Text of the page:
And whilst, as those of you who regularly read my blog will know, I’m a big advocate of keeping your personal life separate from your writing – letting it influence sentiments and scenarios, but not completely take over, so that fiction remains fiction and not an autobiography – when it comes to blogging, the lines are blurred.  The rules more fluid.

Just flicking through the offerings of the Word Press ‘writing’ tab is a good enough example of this.  Some bloggers are historians, writing blog posts like school assignments.  Others literally use their blog as a computerized diary, including information of little interest to anyone other than their closes friends.

And yet, in my experience, my most successful posts on The Elementary Circle have been those which have come from the heart.  Tales of my background – My Crazy Unorthodox Life – my aspirations as a writer – J.K Raises the Bar – my career ‘solutions’ as I endeavour to become a career author, – Don’t Forget Your Day Job – and even my internal debate as to whether I can ‘officially’ call myself an author still – So Am I an Author Yet? 

So, with all that in mind, I HAD planned to write a post about ‘Emotional Jump-starts’.  The various triggers that have kicked me into action with my writing over the years.  The things which have driven me to put pen to paper with definite passion.  Ironically one of the biggest jump starts I had in writing was a really big break-up.  I say ironic, because yesterday I was dumped!  And that’s where the good old personal/ professional line comes in, because it’s not something I particularly want to talk about, and yet in some ways it’s very pertinent to this post.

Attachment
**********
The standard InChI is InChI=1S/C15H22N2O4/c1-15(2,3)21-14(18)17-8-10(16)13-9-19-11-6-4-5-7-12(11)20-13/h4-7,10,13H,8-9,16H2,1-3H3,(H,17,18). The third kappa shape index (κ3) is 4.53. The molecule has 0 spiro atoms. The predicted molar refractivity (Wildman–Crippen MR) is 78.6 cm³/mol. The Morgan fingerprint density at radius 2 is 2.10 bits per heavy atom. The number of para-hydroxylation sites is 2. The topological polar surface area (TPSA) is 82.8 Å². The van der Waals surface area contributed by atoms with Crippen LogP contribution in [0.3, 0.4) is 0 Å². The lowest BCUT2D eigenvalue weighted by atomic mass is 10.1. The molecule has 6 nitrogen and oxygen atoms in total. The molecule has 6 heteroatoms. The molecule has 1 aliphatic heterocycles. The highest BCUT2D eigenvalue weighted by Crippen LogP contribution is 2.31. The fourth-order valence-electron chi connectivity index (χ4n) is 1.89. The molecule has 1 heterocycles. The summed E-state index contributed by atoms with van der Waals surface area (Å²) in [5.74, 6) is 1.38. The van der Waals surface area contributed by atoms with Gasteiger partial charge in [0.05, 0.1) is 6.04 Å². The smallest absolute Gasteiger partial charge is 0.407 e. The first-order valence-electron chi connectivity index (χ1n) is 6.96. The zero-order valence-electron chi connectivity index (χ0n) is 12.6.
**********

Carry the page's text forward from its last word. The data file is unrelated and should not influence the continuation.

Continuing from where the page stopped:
I’m a Comfort Writer.  When I’m upset, I WRITE! It’s a pattern I know, and understand, and to be honest, it’s the very reason I’m typing right now.  I kept a diary from the age of 14, and whenever I was upset or feeling down about something, I would write.  Over the years, I kept the diaries almost daily, right up to the time I began to write Flicker in Australia.  And when my journal-keeping disappeared into insignificance, it was my fiction which took it’s place – using up all my desire to write each day, but remaining my emotional outlet.

And whilst obviously a journal is hugely different to fiction, and it wouldn’t be fair to anyone to simply narrate your life day by day, for some reason it’s actually more cathartic to write about other people’s fictitious lives than it is to wallow in your own sad tales.